Moving the Overton Window
When I tell people that I'm an atheist, I'm often asked if I think that fiery rhetoric and sharp critiques of religion, like the kind found in the writing of trailblazers like Richard Dawkins, is harming the cause by offending believers who might otherwise have been sympathetic. The implication is that, if we focus our attacks only on the worst fundamentalists, we'll gain public support and approval, but if we criticize faith in general, we'll never get anywhere.
I don't believe this is true, and to explain why, I usually invoke the concept of the Overton window. This is an idea first conceived by the political scientist (who else) Joseph Overton, which holds that, for any political issue, there's a range of socially acceptable positions that's narrower than the range of possible positions. Positions within the Overton window are seen as mainstream and uncontroversial, while those outside it are viewed as shocking, upsetting, and dangerously radical. The key point is that, with social pressure, the Overton window can shift over time, and today's radicals may be tomorrow's moderates.
For example, just a few decades ago, the idea of same-sex marriage was all but impossible to even conceive of. But a few people did conceive of it, and dared to advocate it. At first they were only a handful of radicals, but over time, the idea gained support. Now, it's an established right in states and countries around the world, and is slowly but steadily moving into the mainstream. Even President Obama says he supports civil unions, if not true marriage equality - in many ways a disappointing compromise, but it's a sign of how much the Overton window has shifted in only a few decades that even this half-measure could be openly advocated by the elected leader of the country. (This also shows why politicians are almost never the drivers of real change. Most successful politicians try to find the Overton window and plop down in the middle of it, which means they inevitably get left behind when it shifts in one direction or another.)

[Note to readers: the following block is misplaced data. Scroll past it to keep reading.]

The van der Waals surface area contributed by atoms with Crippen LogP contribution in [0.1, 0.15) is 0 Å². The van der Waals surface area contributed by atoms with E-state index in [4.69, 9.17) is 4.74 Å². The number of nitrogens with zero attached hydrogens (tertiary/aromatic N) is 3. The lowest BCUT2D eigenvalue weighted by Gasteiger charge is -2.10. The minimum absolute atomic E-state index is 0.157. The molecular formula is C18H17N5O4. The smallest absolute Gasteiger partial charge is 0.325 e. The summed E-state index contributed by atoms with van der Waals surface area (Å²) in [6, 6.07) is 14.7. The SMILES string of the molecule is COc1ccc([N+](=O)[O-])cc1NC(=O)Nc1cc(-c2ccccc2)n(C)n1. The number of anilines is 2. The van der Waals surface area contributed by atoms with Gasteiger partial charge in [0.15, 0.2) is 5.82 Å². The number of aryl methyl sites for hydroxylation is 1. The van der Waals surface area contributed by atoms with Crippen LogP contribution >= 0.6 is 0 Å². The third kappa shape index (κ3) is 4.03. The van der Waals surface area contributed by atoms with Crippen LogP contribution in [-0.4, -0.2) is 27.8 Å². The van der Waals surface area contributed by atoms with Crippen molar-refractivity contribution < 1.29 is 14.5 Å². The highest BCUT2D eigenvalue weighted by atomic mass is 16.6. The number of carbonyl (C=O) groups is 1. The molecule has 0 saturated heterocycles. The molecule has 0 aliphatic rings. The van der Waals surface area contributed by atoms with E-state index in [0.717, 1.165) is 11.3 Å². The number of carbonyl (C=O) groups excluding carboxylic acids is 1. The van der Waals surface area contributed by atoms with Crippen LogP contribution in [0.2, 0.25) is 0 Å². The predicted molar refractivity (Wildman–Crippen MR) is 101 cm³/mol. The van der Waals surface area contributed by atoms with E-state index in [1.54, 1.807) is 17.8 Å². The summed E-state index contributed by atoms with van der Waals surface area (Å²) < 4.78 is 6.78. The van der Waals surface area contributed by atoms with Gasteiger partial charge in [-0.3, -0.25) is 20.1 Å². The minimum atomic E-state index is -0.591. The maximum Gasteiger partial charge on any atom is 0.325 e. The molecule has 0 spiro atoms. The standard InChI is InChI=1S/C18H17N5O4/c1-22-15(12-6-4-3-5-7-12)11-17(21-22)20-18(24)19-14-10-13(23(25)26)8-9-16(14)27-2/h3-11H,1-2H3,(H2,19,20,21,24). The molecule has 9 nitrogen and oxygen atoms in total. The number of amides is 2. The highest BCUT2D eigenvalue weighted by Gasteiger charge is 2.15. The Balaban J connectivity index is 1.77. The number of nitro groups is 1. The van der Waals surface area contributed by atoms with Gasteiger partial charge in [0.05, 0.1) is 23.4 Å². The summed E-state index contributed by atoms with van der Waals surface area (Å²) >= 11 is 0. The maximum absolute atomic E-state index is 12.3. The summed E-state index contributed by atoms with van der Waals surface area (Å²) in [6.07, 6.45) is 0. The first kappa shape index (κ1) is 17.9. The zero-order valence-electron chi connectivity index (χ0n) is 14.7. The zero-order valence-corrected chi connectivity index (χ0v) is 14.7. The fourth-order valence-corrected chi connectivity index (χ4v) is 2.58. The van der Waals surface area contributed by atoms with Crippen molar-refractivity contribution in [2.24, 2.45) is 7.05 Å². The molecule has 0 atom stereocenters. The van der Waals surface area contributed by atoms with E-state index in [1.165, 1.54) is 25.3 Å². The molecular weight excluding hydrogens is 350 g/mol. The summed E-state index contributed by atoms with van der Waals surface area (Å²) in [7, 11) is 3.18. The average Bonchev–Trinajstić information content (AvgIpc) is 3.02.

All social reform movements have to shift the Overton window to make progress. The concept of different races mingling in public, or women voting, or animals having rights - all these are examples of issues where the Overton window has moved over time, so that positions which were once viewed as unthinkably radical have become the accepted wisdom, while those that were once considered mainstream are now outside the window, and unacceptable to advocate in mixed company.
So, how do you shift the Overton window? The answer is simple: You have to stand outside it and pull. Social change always begins with a few brave people who dare to advocate something previously unthinkable. And most of those first-generation advocates, to be perfectly honest, suffer scorn, ridicule and opprobrium, are often even targets of persecution and violence. But by their mere existence, by their willingness to stand fast on their principles and refusal to compromise, they stretch the boundaries of what the majority considers possible and redefine what counts as the "moderate" position.
With this metaphor in mind, we can more clearly see what the atheism debate is all about. The moderates and accommodationists giving us advice - what they're really asking is to leave the Overton window where it is, for us to target only the people whom wider society already agrees are wrong. The New Atheists, meanwhile, have a different goal in mind: we believe that as long as religious faith is the accepted and unquestioned default, atheism will never be socially acceptable. By criticizing all faith, we want to shift the Overton window in our direction and make atheism more familiar, more accepted, and therefore more influential. In the long run, that will win us more converts and allies than a strategy of just being nice.
Political activism may get people invested in politics, and affect urgently needed change, but it comes at the expense of tolerance and healthy democratic norms.